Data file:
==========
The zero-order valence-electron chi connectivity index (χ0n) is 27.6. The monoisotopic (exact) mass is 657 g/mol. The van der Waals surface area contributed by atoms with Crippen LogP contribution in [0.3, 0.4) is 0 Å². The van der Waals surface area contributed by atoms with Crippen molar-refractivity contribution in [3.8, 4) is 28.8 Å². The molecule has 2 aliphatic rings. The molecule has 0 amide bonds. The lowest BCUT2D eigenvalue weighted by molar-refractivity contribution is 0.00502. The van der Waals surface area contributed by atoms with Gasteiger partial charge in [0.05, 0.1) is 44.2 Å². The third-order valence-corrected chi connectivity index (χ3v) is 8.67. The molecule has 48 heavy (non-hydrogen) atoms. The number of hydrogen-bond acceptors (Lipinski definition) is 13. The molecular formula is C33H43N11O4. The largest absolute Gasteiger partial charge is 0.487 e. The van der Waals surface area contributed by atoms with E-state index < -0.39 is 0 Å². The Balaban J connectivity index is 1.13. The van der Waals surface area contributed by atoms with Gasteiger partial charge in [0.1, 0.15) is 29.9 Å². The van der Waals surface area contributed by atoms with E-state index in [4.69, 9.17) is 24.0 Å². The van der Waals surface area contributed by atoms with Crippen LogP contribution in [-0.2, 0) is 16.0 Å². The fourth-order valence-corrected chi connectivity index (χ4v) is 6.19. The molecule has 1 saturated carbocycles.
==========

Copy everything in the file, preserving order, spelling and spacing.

The zero-order valence-electron chi connectivity index (χ0n) is 27.6. The monoisotopic (exact) mass is 657 g/mol. The van der Waals surface area contributed by atoms with Crippen LogP contribution in [0.3, 0.4) is 0 Å². The van der Waals surface area contributed by atoms with Crippen molar-refractivity contribution in [3.8, 4) is 28.8 Å². The molecule has 2 aliphatic rings. The molecule has 0 amide bonds. The lowest BCUT2D eigenvalue weighted by molar-refractivity contribution is 0.00502. The van der Waals surface area contributed by atoms with Gasteiger partial charge in [0.05, 0.1) is 44.2 Å². The third-order valence-corrected chi connectivity index (χ3v) is 8.67. The molecule has 48 heavy (non-hydrogen) atoms. The number of hydrogen-bond acceptors (Lipinski definition) is 13. The molecular formula is C33H43N11O4. The largest absolute Gasteiger partial charge is 0.487 e. The van der Waals surface area contributed by atoms with E-state index < -0.39 is 0 Å². The Balaban J connectivity index is 1.13. The van der Waals surface area contributed by atoms with Gasteiger partial charge in [0.1, 0.15) is 29.9 Å². The van der Waals surface area contributed by atoms with E-state index in [4.69, 9.17) is 24.0 Å². The van der Waals surface area contributed by atoms with Crippen LogP contribution in [-0.2, 0) is 16.0 Å². The fourth-order valence-corrected chi connectivity index (χ4v) is 6.19. The molecule has 1 saturated carbocycles.